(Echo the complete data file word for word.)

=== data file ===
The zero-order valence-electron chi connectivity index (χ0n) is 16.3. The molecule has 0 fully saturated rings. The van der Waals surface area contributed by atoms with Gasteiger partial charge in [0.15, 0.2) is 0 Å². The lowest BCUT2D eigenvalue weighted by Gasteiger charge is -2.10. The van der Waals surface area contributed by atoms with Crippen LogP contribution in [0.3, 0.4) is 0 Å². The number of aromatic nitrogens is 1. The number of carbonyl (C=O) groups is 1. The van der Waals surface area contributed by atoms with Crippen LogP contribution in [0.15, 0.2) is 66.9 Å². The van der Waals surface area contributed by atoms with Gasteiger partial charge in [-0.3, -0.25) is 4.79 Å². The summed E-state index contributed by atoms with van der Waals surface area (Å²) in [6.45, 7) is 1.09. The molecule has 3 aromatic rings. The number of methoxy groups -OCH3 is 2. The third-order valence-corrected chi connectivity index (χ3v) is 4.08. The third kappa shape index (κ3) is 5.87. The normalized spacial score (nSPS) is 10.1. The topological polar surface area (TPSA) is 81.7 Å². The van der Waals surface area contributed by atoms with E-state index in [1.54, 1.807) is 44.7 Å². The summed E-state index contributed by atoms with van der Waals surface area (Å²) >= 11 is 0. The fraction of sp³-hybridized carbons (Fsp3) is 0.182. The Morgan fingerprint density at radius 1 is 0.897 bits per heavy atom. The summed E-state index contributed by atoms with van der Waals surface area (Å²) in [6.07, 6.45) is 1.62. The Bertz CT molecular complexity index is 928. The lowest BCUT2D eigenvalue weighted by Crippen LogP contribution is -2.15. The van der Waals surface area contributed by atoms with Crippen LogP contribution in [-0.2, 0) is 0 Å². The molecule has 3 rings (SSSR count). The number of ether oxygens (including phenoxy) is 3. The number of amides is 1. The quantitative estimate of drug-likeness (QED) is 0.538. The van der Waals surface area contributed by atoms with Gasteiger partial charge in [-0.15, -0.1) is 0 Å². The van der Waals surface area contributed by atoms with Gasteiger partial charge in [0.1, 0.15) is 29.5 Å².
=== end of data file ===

The zero-order valence-electron chi connectivity index (χ0n) is 16.3. The molecule has 0 fully saturated rings. The van der Waals surface area contributed by atoms with Gasteiger partial charge in [0.15, 0.2) is 0 Å². The lowest BCUT2D eigenvalue weighted by Gasteiger charge is -2.10. The van der Waals surface area contributed by atoms with Crippen LogP contribution in [0.3, 0.4) is 0 Å². The number of aromatic nitrogens is 1. The number of carbonyl (C=O) groups is 1. The van der Waals surface area contributed by atoms with Crippen LogP contribution in [0.15, 0.2) is 66.9 Å². The van der Waals surface area contributed by atoms with Gasteiger partial charge in [-0.3, -0.25) is 4.79 Å². The summed E-state index contributed by atoms with van der Waals surface area (Å²) in [6.45, 7) is 1.09. The molecule has 3 aromatic rings. The number of methoxy groups -OCH3 is 2. The third-order valence-corrected chi connectivity index (χ3v) is 4.08. The third kappa shape index (κ3) is 5.87. The normalized spacial score (nSPS) is 10.1. The topological polar surface area (TPSA) is 81.7 Å². The van der Waals surface area contributed by atoms with E-state index in [1.54, 1.807) is 44.7 Å². The summed E-state index contributed by atoms with van der Waals surface area (Å²) >= 11 is 0. The fraction of sp³-hybridized carbons (Fsp3) is 0.182. The Morgan fingerprint density at radius 1 is 0.897 bits per heavy atom. The summed E-state index contributed by atoms with van der Waals surface area (Å²) in [6.07, 6.45) is 1.62. The Bertz CT molecular complexity index is 928. The lowest BCUT2D eigenvalue weighted by Crippen LogP contribution is -2.15. The van der Waals surface area contributed by atoms with Crippen LogP contribution in [-0.2, 0) is 0 Å². The molecule has 3 rings (SSSR count). The number of ether oxygens (including phenoxy) is 3. The number of amides is 1. The quantitative estimate of drug-likeness (QED) is 0.538. The van der Waals surface area contributed by atoms with Gasteiger partial charge in [-0.15, -0.1) is 0 Å². The van der Waals surface area contributed by atoms with Gasteiger partial charge in [0.1, 0.15) is 29.5 Å².